Here's what a Hamilton high school will look like during COVID-19

Hamilton-Wentworth District School Board offered media a tour of Ancaster Secondary School.

Desks are 2 metres apart with the teacher's desk tucked away in the corner of the class to add more space

High school classes, like this one at Ancaster Secondary School, will have 15 desks, spaced two metres apart for students. (Bobby Hristova/CBC)

Hamilton high schools are beginning to reopen next week as the COVID-19 pandemic persists.

Hamilton-Wentworth District School Board offered media a tour of Ancaster Secondary School.

The board showed reporters three classrooms, a hallway and a set of stairs.

Here's what HWDSB says high school classes in Hamilton will look like:

15 students per class

High school students traditionally might sit in groups to facilitate discussion during class but now desks are set up to be two metres apart. (Bobby Hristova/CBC)

The three classrooms all had 15 desks for students spaced roughly two metres apart.

The desks take up almost the entirety of the room.

WATCH | HWDSB shows media high school class during COVID-19 pandemic

Manny Figueiredo, director of education, said it's a much different look to the standard approach.

"A history class could have had anywhere between 22 to 30 students depending on enrolment and you might have seen desks in groups of four to facilitate collaborative learning," he said.

"What you're seeing is two metres apart in cohorts of 15 and even intentionally moving the teacher's desk into the corner to try and create as much space as possible."

One of three high school classes in Ancaster Secondary School shows desks spaced two metres apart. (Bobby Hristova/CBC)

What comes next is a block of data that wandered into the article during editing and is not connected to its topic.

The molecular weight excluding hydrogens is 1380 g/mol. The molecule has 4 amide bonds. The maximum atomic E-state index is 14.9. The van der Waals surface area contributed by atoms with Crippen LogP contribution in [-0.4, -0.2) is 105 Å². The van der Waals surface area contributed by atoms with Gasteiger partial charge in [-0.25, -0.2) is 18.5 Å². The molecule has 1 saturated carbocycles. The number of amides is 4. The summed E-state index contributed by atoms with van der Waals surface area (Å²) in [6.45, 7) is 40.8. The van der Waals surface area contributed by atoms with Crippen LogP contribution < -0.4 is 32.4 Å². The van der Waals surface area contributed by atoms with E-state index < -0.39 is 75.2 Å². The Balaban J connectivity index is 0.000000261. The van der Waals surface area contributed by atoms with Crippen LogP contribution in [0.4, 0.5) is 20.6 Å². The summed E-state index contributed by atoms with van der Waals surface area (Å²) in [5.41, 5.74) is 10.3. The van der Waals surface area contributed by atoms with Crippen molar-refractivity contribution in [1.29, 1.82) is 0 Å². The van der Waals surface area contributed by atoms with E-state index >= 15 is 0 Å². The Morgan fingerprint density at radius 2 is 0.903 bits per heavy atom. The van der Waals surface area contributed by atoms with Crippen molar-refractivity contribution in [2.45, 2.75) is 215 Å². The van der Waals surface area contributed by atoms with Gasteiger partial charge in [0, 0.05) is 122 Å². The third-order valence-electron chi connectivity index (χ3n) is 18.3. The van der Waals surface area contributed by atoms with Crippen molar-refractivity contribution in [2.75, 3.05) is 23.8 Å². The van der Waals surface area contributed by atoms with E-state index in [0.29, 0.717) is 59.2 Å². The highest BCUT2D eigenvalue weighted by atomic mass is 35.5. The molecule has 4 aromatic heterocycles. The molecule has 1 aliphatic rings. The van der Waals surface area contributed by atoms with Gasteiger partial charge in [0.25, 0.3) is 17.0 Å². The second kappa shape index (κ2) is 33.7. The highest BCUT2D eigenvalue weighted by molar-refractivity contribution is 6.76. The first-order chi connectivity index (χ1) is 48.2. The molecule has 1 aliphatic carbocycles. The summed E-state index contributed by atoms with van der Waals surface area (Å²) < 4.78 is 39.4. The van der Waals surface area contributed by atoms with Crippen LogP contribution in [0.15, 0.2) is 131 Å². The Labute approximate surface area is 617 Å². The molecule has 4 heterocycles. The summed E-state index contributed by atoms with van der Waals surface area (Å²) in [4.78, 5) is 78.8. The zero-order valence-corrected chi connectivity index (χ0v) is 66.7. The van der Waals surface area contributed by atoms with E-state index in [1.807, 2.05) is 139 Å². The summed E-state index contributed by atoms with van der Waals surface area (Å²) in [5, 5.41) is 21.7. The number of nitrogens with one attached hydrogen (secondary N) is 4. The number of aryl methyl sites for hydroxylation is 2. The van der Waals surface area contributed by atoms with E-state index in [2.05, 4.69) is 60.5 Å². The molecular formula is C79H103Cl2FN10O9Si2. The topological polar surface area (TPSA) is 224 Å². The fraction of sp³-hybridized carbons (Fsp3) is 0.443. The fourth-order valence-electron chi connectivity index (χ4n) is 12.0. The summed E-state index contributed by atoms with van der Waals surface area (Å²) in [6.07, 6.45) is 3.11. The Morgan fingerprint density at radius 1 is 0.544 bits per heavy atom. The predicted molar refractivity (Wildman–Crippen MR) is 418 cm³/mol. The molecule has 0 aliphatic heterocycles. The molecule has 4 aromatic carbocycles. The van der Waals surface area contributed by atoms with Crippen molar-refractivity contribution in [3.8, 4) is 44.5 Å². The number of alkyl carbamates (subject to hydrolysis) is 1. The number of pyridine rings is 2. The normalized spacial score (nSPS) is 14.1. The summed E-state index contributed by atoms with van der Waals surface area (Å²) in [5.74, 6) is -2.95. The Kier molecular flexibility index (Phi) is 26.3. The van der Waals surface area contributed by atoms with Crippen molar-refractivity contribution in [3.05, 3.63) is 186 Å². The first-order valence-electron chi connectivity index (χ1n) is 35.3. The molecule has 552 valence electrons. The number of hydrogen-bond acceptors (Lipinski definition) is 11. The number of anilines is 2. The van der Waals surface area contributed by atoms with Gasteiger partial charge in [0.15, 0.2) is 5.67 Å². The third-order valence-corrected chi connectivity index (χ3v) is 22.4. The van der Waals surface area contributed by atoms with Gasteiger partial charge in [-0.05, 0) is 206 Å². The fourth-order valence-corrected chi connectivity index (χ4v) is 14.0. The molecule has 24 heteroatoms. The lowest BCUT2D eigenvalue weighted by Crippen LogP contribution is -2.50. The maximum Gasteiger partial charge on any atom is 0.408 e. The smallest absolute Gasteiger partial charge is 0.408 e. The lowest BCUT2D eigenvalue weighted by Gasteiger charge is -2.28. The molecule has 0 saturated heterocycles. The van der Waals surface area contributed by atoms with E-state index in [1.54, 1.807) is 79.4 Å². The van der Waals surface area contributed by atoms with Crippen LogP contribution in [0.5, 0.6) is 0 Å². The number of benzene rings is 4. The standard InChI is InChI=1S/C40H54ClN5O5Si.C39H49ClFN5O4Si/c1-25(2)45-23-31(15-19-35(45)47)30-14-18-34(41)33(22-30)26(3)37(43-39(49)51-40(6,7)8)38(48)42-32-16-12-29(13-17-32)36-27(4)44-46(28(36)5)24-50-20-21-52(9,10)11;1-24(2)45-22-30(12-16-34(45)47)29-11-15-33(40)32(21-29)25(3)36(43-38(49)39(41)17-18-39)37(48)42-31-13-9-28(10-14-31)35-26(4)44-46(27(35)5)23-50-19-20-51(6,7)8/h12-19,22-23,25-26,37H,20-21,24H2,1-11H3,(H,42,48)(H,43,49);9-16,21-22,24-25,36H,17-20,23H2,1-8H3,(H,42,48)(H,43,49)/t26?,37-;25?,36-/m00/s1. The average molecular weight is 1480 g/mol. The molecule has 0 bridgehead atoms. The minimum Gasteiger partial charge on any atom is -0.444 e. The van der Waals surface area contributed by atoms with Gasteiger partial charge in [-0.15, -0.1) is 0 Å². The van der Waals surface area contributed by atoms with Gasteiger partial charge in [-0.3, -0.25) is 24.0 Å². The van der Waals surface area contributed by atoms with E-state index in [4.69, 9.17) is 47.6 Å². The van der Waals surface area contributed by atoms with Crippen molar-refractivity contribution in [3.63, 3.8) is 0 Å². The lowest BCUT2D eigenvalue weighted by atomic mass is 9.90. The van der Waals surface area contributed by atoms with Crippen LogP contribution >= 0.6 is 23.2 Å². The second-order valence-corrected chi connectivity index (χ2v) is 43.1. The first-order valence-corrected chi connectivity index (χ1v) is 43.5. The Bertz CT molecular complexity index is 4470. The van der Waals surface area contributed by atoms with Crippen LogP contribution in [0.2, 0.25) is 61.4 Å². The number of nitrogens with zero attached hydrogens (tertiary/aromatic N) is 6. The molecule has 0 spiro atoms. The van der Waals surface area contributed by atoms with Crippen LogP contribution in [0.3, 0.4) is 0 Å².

High school students at HWDSB will have classes with no more than 15 students in them. (Bobby Hristova/CBC)

These classes had open windows, but those without windows or adequate airflow will get one of the board's 150 portable air filters.

There were fewer desks and more space in these classes compared to elementary schools.

Hallways and taped water fountains

Hallways in high schools like Ancaster Secondary Schools will have COVID-19 posters along the wall and stickers on the floor to promote physical distancing. (Bobby Hristova/CBC)

Hallways have various COVID-19 posters about masking and physical distancing.

The floor also features stickers that help physically distance students.

Water fountains are bagged up, but water bottle filling stations can be used.

Water fountains at HWDSB will be sealed to prevent students from using them. Kids can, however, use stations that fill up water bottles. (Bobby Hristova/CBC)
Posters like one pictured here that encourages the use of masks and face coverings will be all over schools when they open on the first week of September. (Bobby Hristova/CBC)
HWDSB is distributing PPE as well as cleaning and hand washing supplies to schools in the board. (Bobby Hristova/CBC)

No guarantee COVID-19 won't hit schools

Despite the precautions school boards are taking, Hamilton Public Health says it will be impossible to stop the virus from infecting students or staff.

Figueiredo agrees.

"We can't guarantee something that operationally, with 1,000 kids in school ... we have to commit to the protocol and follow it when there's a situation."

HWDSB is receiving 19 public health nurses to help carry out those procedures but the board may get four or five more due to additional funding from the Ford government.

Attention parents, students and teachers: We want to hear from you!

We hope you'll use this form to tell us about school conditions, how classes are going or whatever other pressing issues are on your mind this September in Hamilton, Niagara, St. Catharines and Burlington.


Bobby Hristova is a journalist with CBC Hamilton. He reports on all issues, but has a knack for stories that hold people accountable, stories that focus on social issues and investigative journalism. He previously worked for the National Post and CityNews in Toronto. You can contact him at bobby.hristova@cbc.ca.


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